TVs, cars, computers linked to obesity in poor nations
Publish Date: Feb 12, 2014
TVs, cars, computers linked to obesity in poor nations
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WASHINGTON - In low-income countries, people with cars, televisions and computers at home are far more likely to be obese than people with no such conveniences, researchers said Monday.

Eating more, sitting still and missing out on exercise by driving are all likely reasons why people with these modern-day luxuries could be gaining weight and putting themselves at risk for diabetes, researchers said.

The findings in the Canadian Medical Journal suggest extra caution is needed to prevent health dangers in nations that are adopting a Western lifestyle.

"With increasing uptake of modern-day conveniences -- TVs, cars, computers -- low and middle income countries could see the same obesity and diabetes rates as in high income countries that are the result of too much sitting, less physical activity and increased consumption of calories," said lead author Scott Lear of Simon Fraser University.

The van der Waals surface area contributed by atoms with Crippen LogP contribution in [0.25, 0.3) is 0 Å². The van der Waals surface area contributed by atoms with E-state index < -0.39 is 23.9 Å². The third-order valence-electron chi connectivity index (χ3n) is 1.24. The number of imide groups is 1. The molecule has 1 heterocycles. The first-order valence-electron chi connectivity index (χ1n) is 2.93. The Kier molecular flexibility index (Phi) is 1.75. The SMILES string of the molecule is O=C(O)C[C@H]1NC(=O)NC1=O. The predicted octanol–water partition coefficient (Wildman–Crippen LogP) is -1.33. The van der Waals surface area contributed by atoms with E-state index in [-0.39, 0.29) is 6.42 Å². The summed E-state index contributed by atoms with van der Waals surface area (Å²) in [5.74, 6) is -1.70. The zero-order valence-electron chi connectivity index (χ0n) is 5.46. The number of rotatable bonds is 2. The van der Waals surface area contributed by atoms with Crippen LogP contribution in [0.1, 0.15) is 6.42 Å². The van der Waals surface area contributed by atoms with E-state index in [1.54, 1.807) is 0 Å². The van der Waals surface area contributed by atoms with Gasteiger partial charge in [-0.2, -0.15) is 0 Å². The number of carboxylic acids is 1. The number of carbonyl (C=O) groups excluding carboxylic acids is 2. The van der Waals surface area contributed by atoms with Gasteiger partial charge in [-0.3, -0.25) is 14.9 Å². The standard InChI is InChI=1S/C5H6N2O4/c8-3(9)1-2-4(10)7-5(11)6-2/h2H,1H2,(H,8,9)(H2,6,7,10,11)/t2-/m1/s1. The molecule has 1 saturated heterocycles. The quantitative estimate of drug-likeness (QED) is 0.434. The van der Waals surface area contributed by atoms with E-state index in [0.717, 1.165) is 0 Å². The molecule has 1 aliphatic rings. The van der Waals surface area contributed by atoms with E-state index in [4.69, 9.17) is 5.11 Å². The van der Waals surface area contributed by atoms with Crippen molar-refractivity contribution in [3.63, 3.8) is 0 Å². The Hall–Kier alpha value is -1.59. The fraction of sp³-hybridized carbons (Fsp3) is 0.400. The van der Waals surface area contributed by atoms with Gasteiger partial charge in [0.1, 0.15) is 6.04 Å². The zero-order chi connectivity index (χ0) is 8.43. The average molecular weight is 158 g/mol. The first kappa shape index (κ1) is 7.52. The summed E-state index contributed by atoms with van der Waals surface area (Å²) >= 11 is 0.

"This can lead to potentially devastating societal health care consequences in these countries."

The same relationship did not exist in developed nations, suggesting the harmful effects of these devices on health are already reflected in the high obesity and diabetes rates.

The study included nearly 154,000 adults from 17 countries across the income spectrum, from the United States, Canada and Sweden to China, Iran, India, Bangladesh and Pakistan.

Televisions were the most common electronic device in developing countries -- 78 percent of households had one -- followed by 34 percent that owned a computer and 32 percent with a car.

Just four percent of people in low-income countries had all three, compared to 83 percent of people in high-income countries.

Those that did have electronics were fatter and less active than those that did not.

People with all three were almost a third less active, sat 20 percent more of the time and had a nine-centimeter (3.5 inches) increase in waist circumference, compared to those that owned none of the devices.

The obesity prevalence in developing countries rose from 3.4 percent among those that owned no devices to 14.5 percent for those that owned all three.

In Canada, about 25 percent of the population is obese and in the United States, about 35 percent of people are obese.

"Our findings emphasize the importance of limiting the amount of time spent using household devices, reducing sedentary behavior and encouraging physical activity in the prevention of obesity and diabetes," said the study.


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